Ford’s (NYSE:F) darkest days seem behind the automaker, and the S&P Ratings Services are backing up the notion with a new credit status. Ford is now “investment grade,” according to the S&P rating system, following yet another month of improving sales worldwide. On top of its immensely popular F-Series trucks, Ford has the best-selling U.S. midsize car for August and all of 2013 — the Ford Fusion.
It has been a long climb back to the top for Ford, which received its “junk” rating back in 2005. The latest upgrade puts Ford at BBB-, the entry level of investment-grade territory. The automaker is coming off an August in which 71,115 F-Series trucks were sold in the United States, beating the second-place finisher by 27,000 vehicles. Overall, Ford sales in August were up 12 percent year-on-year, which was its best for retail sales since 2006.
Besides the impressive stats on its pickups, Ford is managing to pace U.S. automakers in light cars as well. The Fusion once again cracked the top 15 vehicles sold in the U.S. during August (the Fusion holds 10th place on the year). Japanese automakers continued to best the industry in sales of compact and midsize cars. However, Ford’s biggest U.S. rival received its own upgrade from S&P Ratings Services.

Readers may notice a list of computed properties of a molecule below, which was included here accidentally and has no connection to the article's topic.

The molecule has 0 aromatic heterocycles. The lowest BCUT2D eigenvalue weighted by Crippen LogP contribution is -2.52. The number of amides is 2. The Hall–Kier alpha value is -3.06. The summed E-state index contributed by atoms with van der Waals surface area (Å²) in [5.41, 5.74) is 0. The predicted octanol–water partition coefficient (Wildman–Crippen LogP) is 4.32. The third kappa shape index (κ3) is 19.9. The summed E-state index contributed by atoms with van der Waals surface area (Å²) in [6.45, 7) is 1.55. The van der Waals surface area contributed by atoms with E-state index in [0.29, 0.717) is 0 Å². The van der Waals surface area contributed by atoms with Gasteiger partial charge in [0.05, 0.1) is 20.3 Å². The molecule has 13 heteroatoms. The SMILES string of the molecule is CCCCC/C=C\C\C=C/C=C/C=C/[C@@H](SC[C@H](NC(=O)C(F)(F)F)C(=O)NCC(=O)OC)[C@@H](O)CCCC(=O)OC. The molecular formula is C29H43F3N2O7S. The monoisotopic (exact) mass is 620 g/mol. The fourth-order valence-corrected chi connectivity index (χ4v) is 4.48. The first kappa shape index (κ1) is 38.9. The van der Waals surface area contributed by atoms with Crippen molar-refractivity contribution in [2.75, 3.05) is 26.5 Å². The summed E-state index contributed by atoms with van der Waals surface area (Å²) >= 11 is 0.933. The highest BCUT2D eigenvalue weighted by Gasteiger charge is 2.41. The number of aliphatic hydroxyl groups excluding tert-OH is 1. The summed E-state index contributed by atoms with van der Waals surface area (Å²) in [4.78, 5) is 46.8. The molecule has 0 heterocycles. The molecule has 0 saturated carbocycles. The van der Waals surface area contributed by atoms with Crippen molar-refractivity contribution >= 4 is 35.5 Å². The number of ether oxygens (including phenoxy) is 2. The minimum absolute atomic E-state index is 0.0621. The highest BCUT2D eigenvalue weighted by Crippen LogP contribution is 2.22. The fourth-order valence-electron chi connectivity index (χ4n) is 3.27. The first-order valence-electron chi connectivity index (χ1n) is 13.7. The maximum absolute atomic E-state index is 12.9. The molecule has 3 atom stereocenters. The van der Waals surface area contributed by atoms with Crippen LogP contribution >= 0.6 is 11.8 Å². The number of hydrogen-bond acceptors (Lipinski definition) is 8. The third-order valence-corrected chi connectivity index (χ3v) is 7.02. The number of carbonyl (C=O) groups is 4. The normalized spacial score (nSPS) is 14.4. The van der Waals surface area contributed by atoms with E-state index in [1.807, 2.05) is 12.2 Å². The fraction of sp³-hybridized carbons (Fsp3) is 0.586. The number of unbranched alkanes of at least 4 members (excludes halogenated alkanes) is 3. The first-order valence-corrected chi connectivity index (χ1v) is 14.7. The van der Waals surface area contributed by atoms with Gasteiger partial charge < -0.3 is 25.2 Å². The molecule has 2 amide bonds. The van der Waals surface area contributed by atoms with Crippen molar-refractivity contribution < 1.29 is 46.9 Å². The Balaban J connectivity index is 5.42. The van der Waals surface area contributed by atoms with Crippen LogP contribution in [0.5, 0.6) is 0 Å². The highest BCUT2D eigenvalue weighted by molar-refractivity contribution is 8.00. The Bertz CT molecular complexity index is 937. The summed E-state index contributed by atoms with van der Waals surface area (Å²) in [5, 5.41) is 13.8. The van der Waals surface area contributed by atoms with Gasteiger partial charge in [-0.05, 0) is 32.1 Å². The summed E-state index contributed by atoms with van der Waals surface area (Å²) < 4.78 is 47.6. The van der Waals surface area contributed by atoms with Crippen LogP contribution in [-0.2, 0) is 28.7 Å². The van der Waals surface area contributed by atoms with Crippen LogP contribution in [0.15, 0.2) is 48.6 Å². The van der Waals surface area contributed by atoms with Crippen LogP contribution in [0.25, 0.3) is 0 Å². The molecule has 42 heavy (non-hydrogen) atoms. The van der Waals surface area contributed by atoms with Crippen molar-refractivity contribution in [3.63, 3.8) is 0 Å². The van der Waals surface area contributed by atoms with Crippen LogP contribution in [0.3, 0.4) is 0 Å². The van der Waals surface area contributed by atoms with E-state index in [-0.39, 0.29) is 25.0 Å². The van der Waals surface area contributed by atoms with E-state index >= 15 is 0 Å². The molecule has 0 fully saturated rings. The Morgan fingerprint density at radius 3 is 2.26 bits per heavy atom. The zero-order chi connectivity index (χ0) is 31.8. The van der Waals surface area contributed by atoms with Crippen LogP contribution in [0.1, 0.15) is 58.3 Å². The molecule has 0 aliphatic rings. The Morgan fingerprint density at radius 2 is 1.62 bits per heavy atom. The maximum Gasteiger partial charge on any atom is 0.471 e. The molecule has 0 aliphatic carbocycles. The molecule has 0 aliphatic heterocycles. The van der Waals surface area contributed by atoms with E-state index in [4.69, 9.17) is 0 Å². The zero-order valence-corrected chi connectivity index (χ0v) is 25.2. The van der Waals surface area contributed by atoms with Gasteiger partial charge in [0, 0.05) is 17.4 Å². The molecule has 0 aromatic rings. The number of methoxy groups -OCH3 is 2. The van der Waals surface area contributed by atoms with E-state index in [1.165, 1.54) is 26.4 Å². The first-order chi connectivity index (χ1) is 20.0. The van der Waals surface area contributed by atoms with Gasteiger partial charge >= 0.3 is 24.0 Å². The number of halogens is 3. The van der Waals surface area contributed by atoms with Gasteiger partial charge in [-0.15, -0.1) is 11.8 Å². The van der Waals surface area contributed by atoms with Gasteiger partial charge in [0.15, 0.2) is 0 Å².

General Motors (NYSE:GM) received an upgrade to BB+, the highest rating S&P gives out before awarding investment status to a company. GM’s sales were up 15 percent in August, a figure that beat analysts’ expectations by 4 percent. The automaker posted an increase for its crossover Chevy Equinox of 24 percent, giving GM a second strong seller, while sales of the Chevy Cruze slipped 8 percent on the month.
Auto industry leader Toyota (NYSE:TM) also had an excellent August, with sales of the Camry up 22 percent year-on-year, enough to knock the Chevy Silverado out of second place in sales. However, U.S. automakers are posting earnings that recall pre-recession times, something the S&P report noted.
According to a Wall Street Journal report, Ford received its upgrade as much for its pension funding as its sales in the United States and China, while GM’s global outlook is steadily improving. Both automakers face tests in Europe. For now, they are exhibiting a strong foundation after more than five years of occupying shaky ground.
Don’t Miss: Who Got Left Behind in the GM Bailout?